eBay Motors & State Management

Learn how we avoided the state management debate when building the eBay Motors app.

When we discuss the eBay Motors app, the question we are most often asked is, “Which state management solution does eBay Motors use?” The simple answer is we mostly manage state in StatefulWidgets, using Provider or InheritedWidgets to expose this state down the widget tree.

However, we think there is a more interesting question we should be asked: “How did eBay Motors design their codebase in a way that the choice of state management tool does not matter?”

We believe that choosing the right tool, or applying a single design pattern, is much less important than establishing clear contracts and boundaries between the unique features and components in the application. Without boundaries, it becomes too easy to write unmaintainable code that doesn’t scale as the application grows in complexity.

“Unmaintainable code” can be defined in several ways:

  • changes in one area that creates bugs in seemingly unrelated areas;
  • code that is difficult to reason about;
  • code that is difficult to write automated tests for; or 
  • code with unexpected behaviors.

Any of these issues in your code will slow down your velocity and make it more difficult to deliver value to your users.

Creating clear boundaries between different areas of the code reduces these problems. This approach encourages you to break down large, complex problems into smaller, more manageable pieces. It encourages different domains to communicate via abstractions, and allows for private implementation details to be encapsulated. It also reduces unexpected coupling and side effects, ultimately leading to a more flexible design that is easier to change. Most importantly, establishing these contracts forces engineers to really understand the problem space and the features they’re building, which always yields better results.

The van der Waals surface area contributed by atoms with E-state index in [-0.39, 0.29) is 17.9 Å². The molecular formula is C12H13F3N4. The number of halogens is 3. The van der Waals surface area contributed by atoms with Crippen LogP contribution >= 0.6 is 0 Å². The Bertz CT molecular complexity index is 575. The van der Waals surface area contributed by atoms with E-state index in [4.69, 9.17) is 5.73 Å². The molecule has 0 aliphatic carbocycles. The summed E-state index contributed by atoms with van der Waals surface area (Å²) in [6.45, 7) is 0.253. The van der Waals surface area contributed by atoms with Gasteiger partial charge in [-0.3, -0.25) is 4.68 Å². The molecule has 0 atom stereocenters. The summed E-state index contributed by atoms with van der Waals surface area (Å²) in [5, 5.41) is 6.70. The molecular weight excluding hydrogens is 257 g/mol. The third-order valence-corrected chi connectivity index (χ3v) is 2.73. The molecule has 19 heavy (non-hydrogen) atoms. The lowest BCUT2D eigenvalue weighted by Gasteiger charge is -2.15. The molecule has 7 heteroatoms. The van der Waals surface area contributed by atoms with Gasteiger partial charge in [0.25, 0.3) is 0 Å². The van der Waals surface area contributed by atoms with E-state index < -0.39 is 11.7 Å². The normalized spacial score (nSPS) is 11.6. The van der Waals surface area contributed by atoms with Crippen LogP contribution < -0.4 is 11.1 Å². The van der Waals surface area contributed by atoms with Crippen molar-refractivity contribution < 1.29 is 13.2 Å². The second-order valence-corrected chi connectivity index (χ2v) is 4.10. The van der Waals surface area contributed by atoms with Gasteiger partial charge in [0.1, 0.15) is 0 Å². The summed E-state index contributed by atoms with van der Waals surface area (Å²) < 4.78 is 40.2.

Most of our team had already worked together for several years on codebases we inherited, and we knew from experience that it was important to add clear domain boundaries from the very start. 

As a team, we agreed the best way to start codifying our boundaries was to create separate Flutter packages for each of the major screens in our app. This was a forcing function that served multiple purposes. First, it allowed our team members to work independently on separate screens without stepping on each other’s toes. We wanted to provide space for experimentation and for engineers to discover which patterns worked best for us in a new technology stack. Second, it supported our team’s goal of ensuring that all behavior was covered by tests. In order to pass continuous integration (CI) checks, each package needed to be fully covered by automated tests. Our boundaries forced each package to be independently testable, which increased our confidence as we developed.

The APIs for these packages were often simple and straightforward. Each package exposed a widget that represented the entire screen, and it would define the dependencies it needed to fulfill its purpose. Everything else in the package was private. As a result, the look and feel, user interactions and state management of the screen were implementation details that could freely evolve without impacting other parts of the application.

As we began coding, we stubbed out the few packages that represented our first set of features. This included making skeletons for a Home Screen, a Search Screen and a Vehicle Details Screen for viewing more information about a listing. Our top-level app package focused on properly stitching these packages together to create a functional user flow. With this in place, we could divide and conquer and easily work in parallel.

At this point, our team members continued to test and learn, identifying what worked best for us while using Flutter. We started almost exclusively using the BLOC pattern in each of these packages and explored adding other design patterns we had been accustomed to from traditional native development. Throughout this early period, the only things that remained constant were our package boundaries and a focus on achieving 100% test coverage via each package’s public API.